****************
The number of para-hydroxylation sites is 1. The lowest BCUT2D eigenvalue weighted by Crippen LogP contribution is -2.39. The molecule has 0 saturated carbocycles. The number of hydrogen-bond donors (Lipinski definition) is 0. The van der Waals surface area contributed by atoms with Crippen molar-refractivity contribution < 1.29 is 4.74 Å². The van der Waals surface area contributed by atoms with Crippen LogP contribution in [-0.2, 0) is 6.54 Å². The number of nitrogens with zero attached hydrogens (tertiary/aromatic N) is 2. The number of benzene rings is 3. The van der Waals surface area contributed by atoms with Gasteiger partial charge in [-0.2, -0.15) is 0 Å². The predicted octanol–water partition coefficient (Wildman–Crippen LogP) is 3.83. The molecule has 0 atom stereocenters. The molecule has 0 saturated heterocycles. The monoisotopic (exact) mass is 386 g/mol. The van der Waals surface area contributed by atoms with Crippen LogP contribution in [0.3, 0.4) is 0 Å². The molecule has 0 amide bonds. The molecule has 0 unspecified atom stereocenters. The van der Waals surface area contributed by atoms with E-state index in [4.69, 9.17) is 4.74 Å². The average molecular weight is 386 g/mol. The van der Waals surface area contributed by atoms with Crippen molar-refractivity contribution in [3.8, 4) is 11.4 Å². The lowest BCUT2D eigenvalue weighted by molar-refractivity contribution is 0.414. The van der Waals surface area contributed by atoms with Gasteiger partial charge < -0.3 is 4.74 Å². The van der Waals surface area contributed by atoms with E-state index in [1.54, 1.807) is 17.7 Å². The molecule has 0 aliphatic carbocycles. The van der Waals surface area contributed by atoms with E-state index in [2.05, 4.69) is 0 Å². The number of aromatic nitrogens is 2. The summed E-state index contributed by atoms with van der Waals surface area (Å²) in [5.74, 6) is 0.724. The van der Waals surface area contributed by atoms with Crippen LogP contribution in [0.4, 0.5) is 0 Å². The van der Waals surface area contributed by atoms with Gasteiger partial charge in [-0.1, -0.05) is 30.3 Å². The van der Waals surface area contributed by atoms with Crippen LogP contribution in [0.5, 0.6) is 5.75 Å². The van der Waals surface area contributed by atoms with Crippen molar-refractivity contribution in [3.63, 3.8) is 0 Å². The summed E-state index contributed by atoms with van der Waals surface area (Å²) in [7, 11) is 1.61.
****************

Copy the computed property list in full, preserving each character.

The number of para-hydroxylation sites is 1. The lowest BCUT2D eigenvalue weighted by Crippen LogP contribution is -2.39. The molecule has 0 saturated carbocycles. The number of hydrogen-bond donors (Lipinski definition) is 0. The van der Waals surface area contributed by atoms with Crippen molar-refractivity contribution < 1.29 is 4.74 Å². The van der Waals surface area contributed by atoms with Crippen LogP contribution in [-0.2, 0) is 6.54 Å². The number of nitrogens with zero attached hydrogens (tertiary/aromatic N) is 2. The number of benzene rings is 3. The van der Waals surface area contributed by atoms with Gasteiger partial charge in [-0.2, -0.15) is 0 Å². The predicted octanol–water partition coefficient (Wildman–Crippen LogP) is 3.83. The molecule has 0 atom stereocenters. The molecule has 0 saturated heterocycles. The monoisotopic (exact) mass is 386 g/mol. The van der Waals surface area contributed by atoms with Crippen LogP contribution in [0.3, 0.4) is 0 Å². The molecule has 0 amide bonds. The molecule has 0 unspecified atom stereocenters. The van der Waals surface area contributed by atoms with E-state index in [4.69, 9.17) is 4.74 Å². The average molecular weight is 386 g/mol. The van der Waals surface area contributed by atoms with Crippen molar-refractivity contribution in [3.8, 4) is 11.4 Å². The lowest BCUT2D eigenvalue weighted by molar-refractivity contribution is 0.414. The van der Waals surface area contributed by atoms with Gasteiger partial charge < -0.3 is 4.74 Å². The van der Waals surface area contributed by atoms with E-state index in [1.54, 1.807) is 17.7 Å². The molecule has 0 aliphatic carbocycles. The van der Waals surface area contributed by atoms with E-state index in [2.05, 4.69) is 0 Å². The number of aromatic nitrogens is 2. The summed E-state index contributed by atoms with van der Waals surface area (Å²) in [5.74, 6) is 0.724. The van der Waals surface area contributed by atoms with Crippen LogP contribution in [0.4, 0.5) is 0 Å². The van der Waals surface area contributed by atoms with Gasteiger partial charge in [-0.1, -0.05) is 30.3 Å². The van der Waals surface area contributed by atoms with Crippen LogP contribution in [0.5, 0.6) is 5.75 Å². The van der Waals surface area contributed by atoms with Crippen molar-refractivity contribution in [3.63, 3.8) is 0 Å². The summed E-state index contributed by atoms with van der Waals surface area (Å²) in [7, 11) is 1.61.